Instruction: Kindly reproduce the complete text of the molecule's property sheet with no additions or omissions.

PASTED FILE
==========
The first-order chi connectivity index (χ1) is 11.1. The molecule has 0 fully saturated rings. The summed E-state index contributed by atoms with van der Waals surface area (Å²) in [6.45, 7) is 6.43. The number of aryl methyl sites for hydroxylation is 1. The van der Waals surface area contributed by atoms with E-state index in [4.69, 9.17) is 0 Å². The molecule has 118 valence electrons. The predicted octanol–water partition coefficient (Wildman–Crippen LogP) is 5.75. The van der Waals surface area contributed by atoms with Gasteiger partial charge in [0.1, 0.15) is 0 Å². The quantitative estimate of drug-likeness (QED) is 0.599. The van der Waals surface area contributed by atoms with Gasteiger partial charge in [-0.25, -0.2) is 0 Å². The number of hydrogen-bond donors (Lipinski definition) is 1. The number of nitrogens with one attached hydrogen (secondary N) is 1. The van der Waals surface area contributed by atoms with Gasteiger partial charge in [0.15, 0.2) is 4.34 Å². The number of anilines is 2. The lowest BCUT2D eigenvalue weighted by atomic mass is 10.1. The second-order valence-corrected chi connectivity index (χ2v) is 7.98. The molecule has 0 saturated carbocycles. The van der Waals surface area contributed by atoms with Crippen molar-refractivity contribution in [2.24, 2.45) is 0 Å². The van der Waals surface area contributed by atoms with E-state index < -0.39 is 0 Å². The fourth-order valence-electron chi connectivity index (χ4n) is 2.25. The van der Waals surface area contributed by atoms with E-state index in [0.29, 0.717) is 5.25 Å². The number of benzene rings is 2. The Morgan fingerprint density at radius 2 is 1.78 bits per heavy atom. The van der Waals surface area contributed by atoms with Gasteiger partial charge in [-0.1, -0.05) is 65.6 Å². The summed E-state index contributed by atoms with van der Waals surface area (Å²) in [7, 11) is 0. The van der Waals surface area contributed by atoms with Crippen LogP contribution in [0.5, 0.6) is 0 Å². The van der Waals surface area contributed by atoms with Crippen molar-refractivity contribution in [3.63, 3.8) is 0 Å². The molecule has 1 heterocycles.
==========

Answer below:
The first-order chi connectivity index (χ1) is 11.1. The molecule has 0 fully saturated rings. The summed E-state index contributed by atoms with van der Waals surface area (Å²) in [6.45, 7) is 6.43. The number of aryl methyl sites for hydroxylation is 1. The van der Waals surface area contributed by atoms with E-state index in [4.69, 9.17) is 0 Å². The molecule has 118 valence electrons. The predicted octanol–water partition coefficient (Wildman–Crippen LogP) is 5.75. The van der Waals surface area contributed by atoms with Gasteiger partial charge in [0.1, 0.15) is 0 Å². The quantitative estimate of drug-likeness (QED) is 0.599. The van der Waals surface area contributed by atoms with Gasteiger partial charge in [-0.25, -0.2) is 0 Å². The number of hydrogen-bond donors (Lipinski definition) is 1. The number of nitrogens with one attached hydrogen (secondary N) is 1. The van der Waals surface area contributed by atoms with Gasteiger partial charge in [0.15, 0.2) is 4.34 Å². The number of anilines is 2. The lowest BCUT2D eigenvalue weighted by atomic mass is 10.1. The second-order valence-corrected chi connectivity index (χ2v) is 7.98. The molecule has 0 saturated carbocycles. The van der Waals surface area contributed by atoms with Crippen molar-refractivity contribution in [2.24, 2.45) is 0 Å². The van der Waals surface area contributed by atoms with E-state index < -0.39 is 0 Å². The fourth-order valence-electron chi connectivity index (χ4n) is 2.25. The van der Waals surface area contributed by atoms with E-state index in [0.29, 0.717) is 5.25 Å². The number of benzene rings is 2. The Morgan fingerprint density at radius 2 is 1.78 bits per heavy atom. The van der Waals surface area contributed by atoms with Gasteiger partial charge in [-0.1, -0.05) is 65.6 Å². The summed E-state index contributed by atoms with van der Waals surface area (Å²) in [7, 11) is 0. The van der Waals surface area contributed by atoms with Crippen LogP contribution in [0.5, 0.6) is 0 Å². The van der Waals surface area contributed by atoms with Crippen molar-refractivity contribution in [3.63, 3.8) is 0 Å². The molecule has 1 heterocycles.